A Lords report into gambling regulation has called for ‘urgent action’ to address harms caused by gambling.
House of Lords Gambling Select Committee’s report ‘Gambling Harm – Time for Action‘ has taken over a year to compile and the results do not make pretty reading for the industry, the regulator and the government.
On its launch, Committee Chair Lord Grade of Yarmouth said: “Urgent action by the Government is required. Lax regulation of the gambling industry must be replaced by a more robust and focussed regime which prioritises the welfare of gamblers ahead of industry profits.
“Addiction is a health problem which should be treated by the NHS and paid for by gambling industry profits. The Government must impose a mandatory levy on the industry. The more harmful a gambling product is, the higher the levy the operator should pay.”
The report makes an enormous 66 recommendations including:
- The creation of a statutory independent Gambling Ombudsman Service
- Ban on ‘bet to view’ streaming contracts
- More supervision from the regulator on ‘single manning’ in LBOs
- All new games be tested for harm indicators before launch
- Speed of online games matched with speed of land-based equivalents
- Online games get categorised like land-based ones with stake restrictions
- Affiliates should be licensed by the Gambling Commission
- Ban on sports teams kit sponsorship and venue advertising
- Exemption for horseracing & greyhounds
- Exemption until 2023 for non-Premier League football and other sports
- Independent research into links between advertising and gambling-related harm
- Minimum age for National Lottery and any online gambling should be raised to 18
- Lottery duty should be replaced by gross profits tax
- Commission should look annually at lotteries advertising and admin costs
- Commission needs to look into a new funding structure for the regulator
- Commission fines should reflect size of operator
- Gambling Commission should be performance reviewed every three years
- Gambling should remain with the DCMS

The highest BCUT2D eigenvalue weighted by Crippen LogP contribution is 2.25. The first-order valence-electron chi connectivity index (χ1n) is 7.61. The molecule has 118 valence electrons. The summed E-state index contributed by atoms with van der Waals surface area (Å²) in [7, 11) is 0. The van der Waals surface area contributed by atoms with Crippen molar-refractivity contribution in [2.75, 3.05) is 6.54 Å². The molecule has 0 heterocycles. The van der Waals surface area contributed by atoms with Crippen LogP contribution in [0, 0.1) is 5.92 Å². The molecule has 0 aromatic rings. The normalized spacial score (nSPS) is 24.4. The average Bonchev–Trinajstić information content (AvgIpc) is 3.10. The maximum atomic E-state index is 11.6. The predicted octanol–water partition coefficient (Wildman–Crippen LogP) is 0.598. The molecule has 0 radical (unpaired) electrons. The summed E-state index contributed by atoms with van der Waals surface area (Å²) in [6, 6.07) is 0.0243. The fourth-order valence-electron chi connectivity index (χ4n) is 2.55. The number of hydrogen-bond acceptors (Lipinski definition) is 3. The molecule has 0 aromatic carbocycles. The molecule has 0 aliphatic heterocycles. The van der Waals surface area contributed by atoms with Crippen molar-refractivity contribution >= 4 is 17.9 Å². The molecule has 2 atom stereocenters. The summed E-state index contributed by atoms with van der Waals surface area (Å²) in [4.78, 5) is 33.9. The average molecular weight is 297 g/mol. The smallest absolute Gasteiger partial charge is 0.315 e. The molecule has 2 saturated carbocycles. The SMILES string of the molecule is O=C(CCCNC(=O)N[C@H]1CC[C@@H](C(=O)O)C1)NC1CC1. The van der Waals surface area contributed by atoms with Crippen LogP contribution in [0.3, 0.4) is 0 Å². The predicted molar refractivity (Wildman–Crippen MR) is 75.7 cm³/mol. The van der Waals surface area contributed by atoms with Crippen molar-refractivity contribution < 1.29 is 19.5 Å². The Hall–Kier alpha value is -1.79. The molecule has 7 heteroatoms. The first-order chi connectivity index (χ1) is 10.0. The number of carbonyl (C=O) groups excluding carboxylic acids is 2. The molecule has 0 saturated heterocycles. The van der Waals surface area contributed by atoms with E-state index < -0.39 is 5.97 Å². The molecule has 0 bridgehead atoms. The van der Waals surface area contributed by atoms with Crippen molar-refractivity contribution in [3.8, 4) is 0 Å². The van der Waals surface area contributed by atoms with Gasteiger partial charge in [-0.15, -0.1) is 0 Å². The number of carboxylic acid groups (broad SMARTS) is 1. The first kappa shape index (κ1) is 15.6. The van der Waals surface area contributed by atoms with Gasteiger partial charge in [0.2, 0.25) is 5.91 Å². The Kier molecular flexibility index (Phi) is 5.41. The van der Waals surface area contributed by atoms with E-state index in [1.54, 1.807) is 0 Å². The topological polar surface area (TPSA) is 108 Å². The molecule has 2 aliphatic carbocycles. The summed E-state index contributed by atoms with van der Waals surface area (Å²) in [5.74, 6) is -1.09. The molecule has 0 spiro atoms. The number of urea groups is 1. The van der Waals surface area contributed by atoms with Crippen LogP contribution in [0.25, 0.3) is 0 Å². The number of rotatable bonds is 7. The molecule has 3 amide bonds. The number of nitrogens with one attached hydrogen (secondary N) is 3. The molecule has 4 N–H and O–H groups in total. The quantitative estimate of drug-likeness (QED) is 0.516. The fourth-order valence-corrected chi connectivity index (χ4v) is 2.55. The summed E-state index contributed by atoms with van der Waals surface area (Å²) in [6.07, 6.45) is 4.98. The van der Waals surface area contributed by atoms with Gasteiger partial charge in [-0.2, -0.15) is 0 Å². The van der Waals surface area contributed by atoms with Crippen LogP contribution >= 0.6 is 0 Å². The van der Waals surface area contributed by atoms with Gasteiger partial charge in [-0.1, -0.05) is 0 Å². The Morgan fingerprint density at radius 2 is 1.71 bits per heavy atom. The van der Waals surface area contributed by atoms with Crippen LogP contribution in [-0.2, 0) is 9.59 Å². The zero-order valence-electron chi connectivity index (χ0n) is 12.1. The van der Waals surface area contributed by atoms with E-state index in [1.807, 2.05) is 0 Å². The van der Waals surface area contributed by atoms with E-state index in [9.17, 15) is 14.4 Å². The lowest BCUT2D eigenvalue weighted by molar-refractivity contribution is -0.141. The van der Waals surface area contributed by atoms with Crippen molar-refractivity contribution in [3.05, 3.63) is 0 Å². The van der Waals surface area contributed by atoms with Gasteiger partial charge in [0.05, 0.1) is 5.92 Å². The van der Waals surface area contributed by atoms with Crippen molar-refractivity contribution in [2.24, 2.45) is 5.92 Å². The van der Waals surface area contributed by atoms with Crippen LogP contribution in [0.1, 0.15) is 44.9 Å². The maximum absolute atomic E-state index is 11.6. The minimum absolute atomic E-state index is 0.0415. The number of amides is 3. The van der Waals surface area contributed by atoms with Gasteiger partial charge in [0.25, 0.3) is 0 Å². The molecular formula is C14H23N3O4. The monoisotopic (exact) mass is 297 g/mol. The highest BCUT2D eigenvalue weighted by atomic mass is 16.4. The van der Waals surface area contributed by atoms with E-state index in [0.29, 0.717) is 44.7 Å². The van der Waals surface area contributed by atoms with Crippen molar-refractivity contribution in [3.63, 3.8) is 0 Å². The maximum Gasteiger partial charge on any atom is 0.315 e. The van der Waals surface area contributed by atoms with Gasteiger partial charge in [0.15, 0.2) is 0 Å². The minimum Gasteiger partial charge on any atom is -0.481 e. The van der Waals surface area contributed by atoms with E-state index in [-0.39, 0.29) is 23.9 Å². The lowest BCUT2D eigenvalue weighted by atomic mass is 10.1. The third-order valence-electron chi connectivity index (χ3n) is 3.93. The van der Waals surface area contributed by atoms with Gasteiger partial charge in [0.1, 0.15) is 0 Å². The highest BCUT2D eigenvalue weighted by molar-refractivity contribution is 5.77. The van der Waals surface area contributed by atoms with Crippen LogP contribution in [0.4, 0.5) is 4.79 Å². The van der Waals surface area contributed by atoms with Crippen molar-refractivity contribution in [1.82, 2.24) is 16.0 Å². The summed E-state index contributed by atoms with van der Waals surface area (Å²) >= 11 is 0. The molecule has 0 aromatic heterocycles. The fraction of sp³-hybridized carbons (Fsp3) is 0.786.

- Introduction of mandatory problem gambling levy
- Enhanced treatment for problem gambling by NHS
- Reinstatement of British Gambling Prevalence Survey
- Operators need clear guidance for affordability checks
- A system is required to allow companies to share player affordability data
- Banks should help develop industry-wide protocol for blocking gambling transactions
- No bonus pay linked to player activity for those in personal contact
- Operators to make player ‘data sets’ available to researchers
The Betting and Gaming Council said the report showed it was time to get on with the promised review of the 2005 Gambling Act. “The BGC welcomes the House of Lords report as a substantial and important report on the future of gambling regulation. There is much in it that we support and whilst we don’t agree with every recommendation, we feel this is an important contribution to the debate and the approach the Lords took was constructive.
“We would now urge the Government to bring forward their planned Review of the Gambling Act without delay and to work with the industry on an evidence-led approach to future regulation.”
First announced in April 2019, the Lords Select Committee was tasked with reviewing ‘the social and economic impacts of the gambling industry on UK society’.
Upon its announcement, Lord Garde underlined that oversight of the gambling industry had been undermined by a lack of accurate research and reliable facts in relation to gambling’s unique characteristics and social traits.
Probed on problem gambling and social impacts, betting leadership underlined its commitment alongside the BGC to tackle the industry toughest criticisms and challenges with regards to VIP programmes and affordability checks.
Leadership further stated its support of the UKGC’s ‘National Strategy’ governing gambling, backing its collaborative approach against media and political scepticism.
Gambling Commission Chief Executive Neil McArthur added: “We welcome this report and are already working on a number of the recommendations highlighted. As we made clear in our evidence to this and other committees, we need greater resources to be able to meet the challenges ahead. Our current funding arrangements do not give us the resources we need and we are working closely with DCMS to address that.
“We have made considerable progress in many areas to make gambling safer. We have tightened the regulation of the online sector and taken much tougher enforcement action against operators, including suspending and revoking licences. In the weeks ahead we will be publishing plans to remove potentially addictive features in games, further improve customer interaction and strengthen affordability checks.
“We recognise that criticism is something that all regulators face. Where the criticisms are justified we will learn from them, but as we have been completely transparent and candid in all the evidence we have given to the various committees, in many areas this and other recent reports are playing back issues we have raised, know we need to work on and are already working to improve.”
The report will make disappointing reading for many members of the industry, not least as it repeats contentious statistics from reports commissioned by anti-gambling campaigners and serves them up as facts in a Parliamentary setting. By not challenging findings by research into suicide and profits from problem gamblers, the industry has effectively allowed them to become part of the narrative. This means the industry will face a far more difficult time arguing against the implementation of disproportionate restrictions that have been created to address this ineffectively-challenged reality.